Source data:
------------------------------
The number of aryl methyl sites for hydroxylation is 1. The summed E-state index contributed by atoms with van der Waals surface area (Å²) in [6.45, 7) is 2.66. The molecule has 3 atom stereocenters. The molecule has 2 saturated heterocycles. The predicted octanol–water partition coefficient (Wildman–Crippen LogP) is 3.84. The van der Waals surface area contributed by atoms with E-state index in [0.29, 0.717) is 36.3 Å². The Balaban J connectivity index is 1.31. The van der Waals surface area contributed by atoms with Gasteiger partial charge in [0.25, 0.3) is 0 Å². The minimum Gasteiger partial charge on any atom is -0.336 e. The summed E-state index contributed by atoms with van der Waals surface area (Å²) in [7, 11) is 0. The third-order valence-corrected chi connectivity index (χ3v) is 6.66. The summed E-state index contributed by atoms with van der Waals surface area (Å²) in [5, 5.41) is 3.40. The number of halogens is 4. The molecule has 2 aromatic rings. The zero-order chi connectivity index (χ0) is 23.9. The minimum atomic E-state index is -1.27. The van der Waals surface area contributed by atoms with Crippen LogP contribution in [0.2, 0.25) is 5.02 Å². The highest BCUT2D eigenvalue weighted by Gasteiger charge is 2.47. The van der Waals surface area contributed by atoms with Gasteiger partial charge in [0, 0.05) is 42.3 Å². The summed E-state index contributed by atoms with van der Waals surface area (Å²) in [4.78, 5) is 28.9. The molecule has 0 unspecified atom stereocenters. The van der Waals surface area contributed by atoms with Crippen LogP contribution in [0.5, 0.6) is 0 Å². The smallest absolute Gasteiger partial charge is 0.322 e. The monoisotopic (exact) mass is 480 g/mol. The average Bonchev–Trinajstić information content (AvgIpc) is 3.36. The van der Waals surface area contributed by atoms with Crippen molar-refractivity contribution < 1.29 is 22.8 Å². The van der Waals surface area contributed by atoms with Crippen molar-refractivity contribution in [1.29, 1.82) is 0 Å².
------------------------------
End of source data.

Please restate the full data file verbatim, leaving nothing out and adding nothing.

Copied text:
The number of aryl methyl sites for hydroxylation is 1. The summed E-state index contributed by atoms with van der Waals surface area (Å²) in [6.45, 7) is 2.66. The molecule has 3 atom stereocenters. The molecule has 2 saturated heterocycles. The predicted octanol–water partition coefficient (Wildman–Crippen LogP) is 3.84. The van der Waals surface area contributed by atoms with E-state index in [0.29, 0.717) is 36.3 Å². The Balaban J connectivity index is 1.31. The van der Waals surface area contributed by atoms with Gasteiger partial charge in [0.25, 0.3) is 0 Å². The minimum Gasteiger partial charge on any atom is -0.336 e. The summed E-state index contributed by atoms with van der Waals surface area (Å²) in [7, 11) is 0. The third-order valence-corrected chi connectivity index (χ3v) is 6.66. The summed E-state index contributed by atoms with van der Waals surface area (Å²) in [5, 5.41) is 3.40. The number of halogens is 4. The molecule has 2 aromatic rings. The zero-order chi connectivity index (χ0) is 23.9. The minimum atomic E-state index is -1.27. The van der Waals surface area contributed by atoms with Crippen LogP contribution in [0.2, 0.25) is 5.02 Å². The highest BCUT2D eigenvalue weighted by Gasteiger charge is 2.47. The van der Waals surface area contributed by atoms with Gasteiger partial charge in [0, 0.05) is 42.3 Å². The summed E-state index contributed by atoms with van der Waals surface area (Å²) in [4.78, 5) is 28.9. The molecule has 0 unspecified atom stereocenters. The van der Waals surface area contributed by atoms with Crippen LogP contribution in [0.5, 0.6) is 0 Å². The smallest absolute Gasteiger partial charge is 0.322 e. The monoisotopic (exact) mass is 480 g/mol. The average Bonchev–Trinajstić information content (AvgIpc) is 3.36. The van der Waals surface area contributed by atoms with Crippen molar-refractivity contribution < 1.29 is 22.8 Å². The van der Waals surface area contributed by atoms with Crippen molar-refractivity contribution in [1.29, 1.82) is 0 Å².